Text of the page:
Extended Groth Strip

  • Released Monday, May 20, 2019

The Extended Groth Strip covers a small swath of sky between the constellations Ursa Major and Boötes, and yet it contains at least 50,000 galaxies visible to NASA’s Hubble Space Telescope, and likely more that are beyond the range of light that Hubble can detect.

This panoramic image of sky near the Big Dipper contains at least 50,000 galaxies and took NASA’s Hubble Space Telescope nearly a year and 500 separate exposures to create, and yet it is only a very narrow area (70 arcminutes by 10 arcminutes). It is small sample typical of many, many such sections of sky, in all directions, which puts the vastness of space into dizzying perspective.

For this project astronomers looked deeply rather than broadly, seeing back in time to the universe’s youth. Hubble provides amazing detail on a wide diversity of galaxies; some are beautiful spirals or massive elliptical galaxies like those seen in the nearby universe, but others look like random assemblages of material, the leftovers from violent mergers of young galaxies. These resemble some of the most distant, youngest galaxies observed.

Despite Hubble’s powerful resolution and sensitivity, there are still galaxies so far away that they are beyond its view. Future observatories like NASA’s James Webb Space Telescope will follow up and look back to the universe’s infancy with instruments that can detect more infrared light.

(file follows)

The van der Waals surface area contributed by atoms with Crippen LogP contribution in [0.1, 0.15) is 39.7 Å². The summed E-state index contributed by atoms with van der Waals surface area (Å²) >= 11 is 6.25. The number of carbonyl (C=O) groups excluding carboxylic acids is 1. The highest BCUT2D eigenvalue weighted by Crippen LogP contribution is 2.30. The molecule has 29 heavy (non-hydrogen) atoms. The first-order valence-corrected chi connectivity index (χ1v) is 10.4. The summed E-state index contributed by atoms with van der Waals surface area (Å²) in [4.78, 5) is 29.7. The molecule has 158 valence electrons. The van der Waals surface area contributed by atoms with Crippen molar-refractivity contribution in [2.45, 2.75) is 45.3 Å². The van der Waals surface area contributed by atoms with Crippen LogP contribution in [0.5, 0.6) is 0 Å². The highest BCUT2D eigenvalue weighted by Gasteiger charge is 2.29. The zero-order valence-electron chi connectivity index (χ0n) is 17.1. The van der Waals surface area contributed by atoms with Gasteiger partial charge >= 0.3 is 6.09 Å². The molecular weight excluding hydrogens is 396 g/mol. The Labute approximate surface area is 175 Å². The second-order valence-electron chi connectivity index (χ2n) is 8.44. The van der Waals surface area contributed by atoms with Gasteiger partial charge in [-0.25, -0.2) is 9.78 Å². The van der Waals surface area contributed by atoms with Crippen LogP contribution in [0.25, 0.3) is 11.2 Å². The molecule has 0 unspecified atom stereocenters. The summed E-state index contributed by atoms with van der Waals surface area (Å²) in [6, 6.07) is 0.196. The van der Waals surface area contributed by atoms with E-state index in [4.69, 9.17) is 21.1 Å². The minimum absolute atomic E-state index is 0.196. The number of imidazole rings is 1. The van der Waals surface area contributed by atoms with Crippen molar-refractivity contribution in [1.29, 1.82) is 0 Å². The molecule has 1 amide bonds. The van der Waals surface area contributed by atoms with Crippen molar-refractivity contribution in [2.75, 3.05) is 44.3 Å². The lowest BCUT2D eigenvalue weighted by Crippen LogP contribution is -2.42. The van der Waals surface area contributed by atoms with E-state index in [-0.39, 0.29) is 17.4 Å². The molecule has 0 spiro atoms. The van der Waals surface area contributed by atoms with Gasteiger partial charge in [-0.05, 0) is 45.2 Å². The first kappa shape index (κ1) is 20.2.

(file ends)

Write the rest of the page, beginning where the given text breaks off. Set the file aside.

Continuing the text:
Please give credit for this item to:
NASA, ESA, and M. Davis (University of California, Berkeley)

  • Visualizer

  • Image processing

  • Technical support

Release date

This page was originally published on Monday, May 20, 2019.
This page was last updated on Monday, July 15, 2024 at 12:23 AM EDT.


This visualization is related to the following missions:

Datasets used in this visualization

  • AEGIS (All-Wavelength Extended Groth Strip International Survey)

    ID: 1045
    Type: Observed Data

    Four orbiting telescopes, including Hubble, and four ground-based observatories sampled galaxies in a long, thin strip of sky to harvest clues about galaxy formation. Hubble's Advanced Camera for Surveys (ACS) snapped several hundred images of the survey field, which astronomers wove together into a rich tapestry that showcases about 50,000 galaxies. The Hubble views yielded new information about how the appearance and structure of galaxies change at different distances out in the universe.

    See all pages that use this dataset
  • Filters F606W (V); F814W (I) [Hubble: ACS and WFPC2]

    ID: 1046
    Type: Observed DataSensor: ACS and WFPC2

Note: While we identify the data sets used in these visualizations, we do not store any further details, nor the data sets themselves on our site.